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thedrifter
07-03-03, 04:48 PM
Recruit Training Impresses British Marine General
by Cpl. Alisha R. Fitzgerald
Marine Corps News
July 1, 2003


MCRD/ERR PARRIS ISLAND, S.C. -- Brigadier Gen. Nick Pounds, commandant of the Commando Training Center Royal Marines at Lympstone observed recruit training, June 19-20, in an effort to fuel ideas to improve or enhance Royal Marine training.

The Commando Training Center is a recruit training facility for the British Royal Marines. Brigadier Gen. Pounds took command of the center in May and serves in the same capacity there as Brig. Gen. Joseph J. McMenamin, commanding general Marine Corps Recruit Depot Parris Island/ Eastern Recruiting Region, does here.

"I've been very impressed with everything I've seen," said Brig. Gen. Pounds of his visit. "I picked up a lot of ideas today that I plan to try once I get back... specifically the shooting record books the recruits use while on the rifle range."

The Commando Training Center serves as the hub of all Royal Marines' training; it encompasses the British equivalent of recruit training plus Marine Combat Training, the School of Infantry and Officer Candidates School. This makes the Royal Marines basic training period 17 weeks longer than that of the U.S. Marines.

Though the Marine Corps traces some of its heritage back to the Royal Marines, the Corps is significantly larger than its British counterpart.

This difference became clear to Brig. Gen. Pounds as he noticed the grand scale on which training is conducted here.

"The instructor to student ratio is much smaller for us," he said. "We average about 14-1, whereas I've found Parris Island is about 30-1. I can imagine how hard the drill instructors must work. I really admire them."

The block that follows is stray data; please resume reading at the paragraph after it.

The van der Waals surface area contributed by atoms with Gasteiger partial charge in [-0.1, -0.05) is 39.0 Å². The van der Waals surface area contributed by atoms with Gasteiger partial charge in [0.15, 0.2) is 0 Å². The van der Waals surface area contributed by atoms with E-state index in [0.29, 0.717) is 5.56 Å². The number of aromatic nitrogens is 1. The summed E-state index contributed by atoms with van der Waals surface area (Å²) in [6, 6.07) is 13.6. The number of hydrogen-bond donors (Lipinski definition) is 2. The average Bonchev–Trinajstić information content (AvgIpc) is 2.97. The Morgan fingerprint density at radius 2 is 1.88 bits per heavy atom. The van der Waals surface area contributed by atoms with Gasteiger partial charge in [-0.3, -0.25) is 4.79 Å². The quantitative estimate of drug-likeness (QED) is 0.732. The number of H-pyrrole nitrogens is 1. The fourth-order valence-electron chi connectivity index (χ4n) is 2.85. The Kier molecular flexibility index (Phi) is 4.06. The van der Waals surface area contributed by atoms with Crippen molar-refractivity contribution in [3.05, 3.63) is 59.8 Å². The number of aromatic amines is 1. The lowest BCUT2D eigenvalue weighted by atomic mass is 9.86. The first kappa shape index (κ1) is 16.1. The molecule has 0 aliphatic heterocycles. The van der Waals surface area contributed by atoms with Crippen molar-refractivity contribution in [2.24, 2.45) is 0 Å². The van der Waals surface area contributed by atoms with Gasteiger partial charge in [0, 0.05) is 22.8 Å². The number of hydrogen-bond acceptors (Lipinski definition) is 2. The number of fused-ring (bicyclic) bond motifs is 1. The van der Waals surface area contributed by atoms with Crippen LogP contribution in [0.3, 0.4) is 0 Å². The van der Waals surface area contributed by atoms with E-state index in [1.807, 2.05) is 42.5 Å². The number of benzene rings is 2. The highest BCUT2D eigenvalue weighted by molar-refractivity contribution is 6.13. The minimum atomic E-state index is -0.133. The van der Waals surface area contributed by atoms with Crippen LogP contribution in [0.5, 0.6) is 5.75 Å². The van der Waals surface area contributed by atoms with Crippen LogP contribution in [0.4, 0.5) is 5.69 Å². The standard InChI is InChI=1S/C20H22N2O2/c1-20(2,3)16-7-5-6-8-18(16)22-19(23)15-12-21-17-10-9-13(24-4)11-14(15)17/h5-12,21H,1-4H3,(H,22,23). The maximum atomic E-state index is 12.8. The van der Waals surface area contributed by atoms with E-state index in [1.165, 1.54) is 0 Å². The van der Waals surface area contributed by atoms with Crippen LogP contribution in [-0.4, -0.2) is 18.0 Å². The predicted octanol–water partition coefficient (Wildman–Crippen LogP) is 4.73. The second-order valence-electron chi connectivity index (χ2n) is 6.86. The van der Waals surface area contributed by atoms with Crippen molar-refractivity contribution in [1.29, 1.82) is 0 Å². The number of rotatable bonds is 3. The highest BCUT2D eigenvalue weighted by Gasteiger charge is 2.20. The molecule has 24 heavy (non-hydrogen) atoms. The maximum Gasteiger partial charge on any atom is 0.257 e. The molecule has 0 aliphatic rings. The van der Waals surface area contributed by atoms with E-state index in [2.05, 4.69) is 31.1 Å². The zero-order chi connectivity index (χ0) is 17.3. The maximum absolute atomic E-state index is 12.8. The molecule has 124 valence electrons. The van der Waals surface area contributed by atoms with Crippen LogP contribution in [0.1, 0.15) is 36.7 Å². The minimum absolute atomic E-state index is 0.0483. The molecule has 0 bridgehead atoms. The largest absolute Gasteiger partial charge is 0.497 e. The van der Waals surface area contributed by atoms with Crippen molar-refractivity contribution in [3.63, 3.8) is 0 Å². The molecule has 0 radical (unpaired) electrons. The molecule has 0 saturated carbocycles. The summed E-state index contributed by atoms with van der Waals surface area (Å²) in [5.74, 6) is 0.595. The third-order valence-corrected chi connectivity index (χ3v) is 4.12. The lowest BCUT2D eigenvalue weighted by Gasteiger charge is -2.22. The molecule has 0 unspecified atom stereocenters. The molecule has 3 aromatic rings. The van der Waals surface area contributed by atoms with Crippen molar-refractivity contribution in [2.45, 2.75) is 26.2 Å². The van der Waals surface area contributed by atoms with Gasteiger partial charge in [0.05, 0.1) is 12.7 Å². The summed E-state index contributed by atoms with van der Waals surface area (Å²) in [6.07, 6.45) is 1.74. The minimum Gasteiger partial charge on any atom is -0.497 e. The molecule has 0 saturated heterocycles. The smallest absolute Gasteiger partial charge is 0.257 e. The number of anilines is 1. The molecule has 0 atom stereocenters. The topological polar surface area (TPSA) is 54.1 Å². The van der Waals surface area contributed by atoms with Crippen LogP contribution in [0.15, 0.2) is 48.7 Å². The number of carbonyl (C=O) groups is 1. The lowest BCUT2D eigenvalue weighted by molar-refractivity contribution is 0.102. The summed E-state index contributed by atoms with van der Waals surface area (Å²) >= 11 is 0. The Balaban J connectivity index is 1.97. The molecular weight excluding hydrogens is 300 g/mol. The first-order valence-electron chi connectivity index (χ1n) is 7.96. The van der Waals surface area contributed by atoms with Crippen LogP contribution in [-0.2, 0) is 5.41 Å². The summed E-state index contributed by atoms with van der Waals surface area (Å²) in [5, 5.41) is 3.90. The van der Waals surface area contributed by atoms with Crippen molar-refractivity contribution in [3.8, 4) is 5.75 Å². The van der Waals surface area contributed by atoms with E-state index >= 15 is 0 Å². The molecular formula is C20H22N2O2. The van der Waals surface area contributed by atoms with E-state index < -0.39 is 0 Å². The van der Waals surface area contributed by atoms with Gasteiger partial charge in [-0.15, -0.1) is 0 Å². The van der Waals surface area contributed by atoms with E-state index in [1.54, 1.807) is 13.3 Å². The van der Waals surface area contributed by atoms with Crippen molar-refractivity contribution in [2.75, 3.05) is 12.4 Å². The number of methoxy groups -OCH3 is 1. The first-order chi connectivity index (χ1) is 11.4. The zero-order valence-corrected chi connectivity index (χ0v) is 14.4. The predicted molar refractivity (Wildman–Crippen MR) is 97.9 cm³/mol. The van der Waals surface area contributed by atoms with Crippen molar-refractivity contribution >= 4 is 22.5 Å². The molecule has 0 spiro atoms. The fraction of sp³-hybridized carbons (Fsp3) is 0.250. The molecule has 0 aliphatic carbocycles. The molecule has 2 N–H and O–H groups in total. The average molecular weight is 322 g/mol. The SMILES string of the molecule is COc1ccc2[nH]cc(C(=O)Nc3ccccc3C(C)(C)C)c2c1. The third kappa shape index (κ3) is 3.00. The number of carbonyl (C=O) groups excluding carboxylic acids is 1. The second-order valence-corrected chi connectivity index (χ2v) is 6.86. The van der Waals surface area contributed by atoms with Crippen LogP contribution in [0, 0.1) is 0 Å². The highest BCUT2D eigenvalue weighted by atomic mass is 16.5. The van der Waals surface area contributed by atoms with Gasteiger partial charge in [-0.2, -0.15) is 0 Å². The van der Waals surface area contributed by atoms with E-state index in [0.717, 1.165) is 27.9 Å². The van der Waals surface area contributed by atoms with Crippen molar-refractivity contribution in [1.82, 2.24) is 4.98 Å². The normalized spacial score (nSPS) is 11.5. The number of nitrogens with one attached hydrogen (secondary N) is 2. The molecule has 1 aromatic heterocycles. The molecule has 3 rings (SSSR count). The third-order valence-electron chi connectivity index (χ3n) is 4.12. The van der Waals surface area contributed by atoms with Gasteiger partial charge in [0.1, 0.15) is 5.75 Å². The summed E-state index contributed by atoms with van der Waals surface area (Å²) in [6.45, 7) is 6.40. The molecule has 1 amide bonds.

Despite obvious differences, some aspects of the two training facilities closely resemble each other. Many of the issues Parris Island drill instructors encounter with recruits are the same issues the Royal Marine instructors deal with at their training facility.

"One of the things that is always a big concern with us is how well the recruits retain all the information that is thrown at them in such a short period of time," said Brig. Gen. Pounds. "With the tremendous amount of pressure that they are under the entire time they're with us, I worry that everything doesn't sink in as well as it should."

During his visit, Brig. Gen. Pounds got a chance to see just how much information must be retained in order for recruits to graduate and become U.S. Marines. He toured Receiving, Special Training Co., Leatherneck Square, the rifle ranges, The Crucible site, Drill Instructor School and the Recruit Training Regiment.

Before his departure, Brig. Gen. Pounds commented that his visit was educational, interesting and impressive.


Sempers,

Roger
:marine: